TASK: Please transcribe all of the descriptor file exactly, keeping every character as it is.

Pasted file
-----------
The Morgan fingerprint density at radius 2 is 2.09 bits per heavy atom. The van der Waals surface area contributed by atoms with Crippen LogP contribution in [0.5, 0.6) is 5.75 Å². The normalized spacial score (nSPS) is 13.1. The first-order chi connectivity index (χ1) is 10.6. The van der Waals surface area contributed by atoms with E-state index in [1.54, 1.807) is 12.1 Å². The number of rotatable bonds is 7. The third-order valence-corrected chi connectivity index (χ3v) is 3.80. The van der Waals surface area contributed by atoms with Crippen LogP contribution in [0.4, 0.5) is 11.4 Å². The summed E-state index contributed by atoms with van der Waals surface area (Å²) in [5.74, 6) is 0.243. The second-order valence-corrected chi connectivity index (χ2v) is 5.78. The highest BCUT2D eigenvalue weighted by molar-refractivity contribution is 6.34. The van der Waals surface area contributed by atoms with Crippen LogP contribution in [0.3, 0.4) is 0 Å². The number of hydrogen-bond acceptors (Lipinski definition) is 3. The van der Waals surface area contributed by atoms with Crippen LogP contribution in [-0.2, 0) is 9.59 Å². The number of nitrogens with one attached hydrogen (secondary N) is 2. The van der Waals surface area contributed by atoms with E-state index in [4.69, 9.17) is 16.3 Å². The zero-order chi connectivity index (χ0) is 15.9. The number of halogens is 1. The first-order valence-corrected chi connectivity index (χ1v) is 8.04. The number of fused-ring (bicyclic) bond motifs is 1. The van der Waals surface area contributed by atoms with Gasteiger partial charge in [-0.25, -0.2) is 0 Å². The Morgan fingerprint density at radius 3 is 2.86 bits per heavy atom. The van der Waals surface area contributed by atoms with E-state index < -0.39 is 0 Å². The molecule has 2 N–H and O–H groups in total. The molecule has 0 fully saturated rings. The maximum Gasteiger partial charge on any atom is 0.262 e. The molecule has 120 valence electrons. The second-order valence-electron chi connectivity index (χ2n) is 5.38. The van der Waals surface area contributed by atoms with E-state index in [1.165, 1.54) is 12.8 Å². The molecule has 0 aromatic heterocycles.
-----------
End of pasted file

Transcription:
The Morgan fingerprint density at radius 2 is 2.09 bits per heavy atom. The van der Waals surface area contributed by atoms with Crippen LogP contribution in [0.5, 0.6) is 5.75 Å². The normalized spacial score (nSPS) is 13.1. The first-order chi connectivity index (χ1) is 10.6. The van der Waals surface area contributed by atoms with E-state index in [1.54, 1.807) is 12.1 Å². The number of rotatable bonds is 7. The third-order valence-corrected chi connectivity index (χ3v) is 3.80. The van der Waals surface area contributed by atoms with Crippen LogP contribution in [0.4, 0.5) is 11.4 Å². The summed E-state index contributed by atoms with van der Waals surface area (Å²) in [5.74, 6) is 0.243. The second-order valence-corrected chi connectivity index (χ2v) is 5.78. The highest BCUT2D eigenvalue weighted by molar-refractivity contribution is 6.34. The van der Waals surface area contributed by atoms with Crippen LogP contribution in [0.3, 0.4) is 0 Å². The number of hydrogen-bond acceptors (Lipinski definition) is 3. The van der Waals surface area contributed by atoms with Crippen LogP contribution in [-0.2, 0) is 9.59 Å². The number of nitrogens with one attached hydrogen (secondary N) is 2. The van der Waals surface area contributed by atoms with E-state index in [4.69, 9.17) is 16.3 Å². The zero-order chi connectivity index (χ0) is 15.9. The number of halogens is 1. The first-order valence-corrected chi connectivity index (χ1v) is 8.04. The number of fused-ring (bicyclic) bond motifs is 1. The van der Waals surface area contributed by atoms with Gasteiger partial charge in [-0.25, -0.2) is 0 Å². The Morgan fingerprint density at radius 3 is 2.86 bits per heavy atom. The van der Waals surface area contributed by atoms with E-state index < -0.39 is 0 Å². The molecule has 2 N–H and O–H groups in total. The molecule has 0 fully saturated rings. The maximum Gasteiger partial charge on any atom is 0.262 e. The molecule has 120 valence electrons. The second-order valence-electron chi connectivity index (χ2n) is 5.38. The van der Waals surface area contributed by atoms with E-state index in [1.165, 1.54) is 12.8 Å². The molecule has 0 aromatic heterocycles.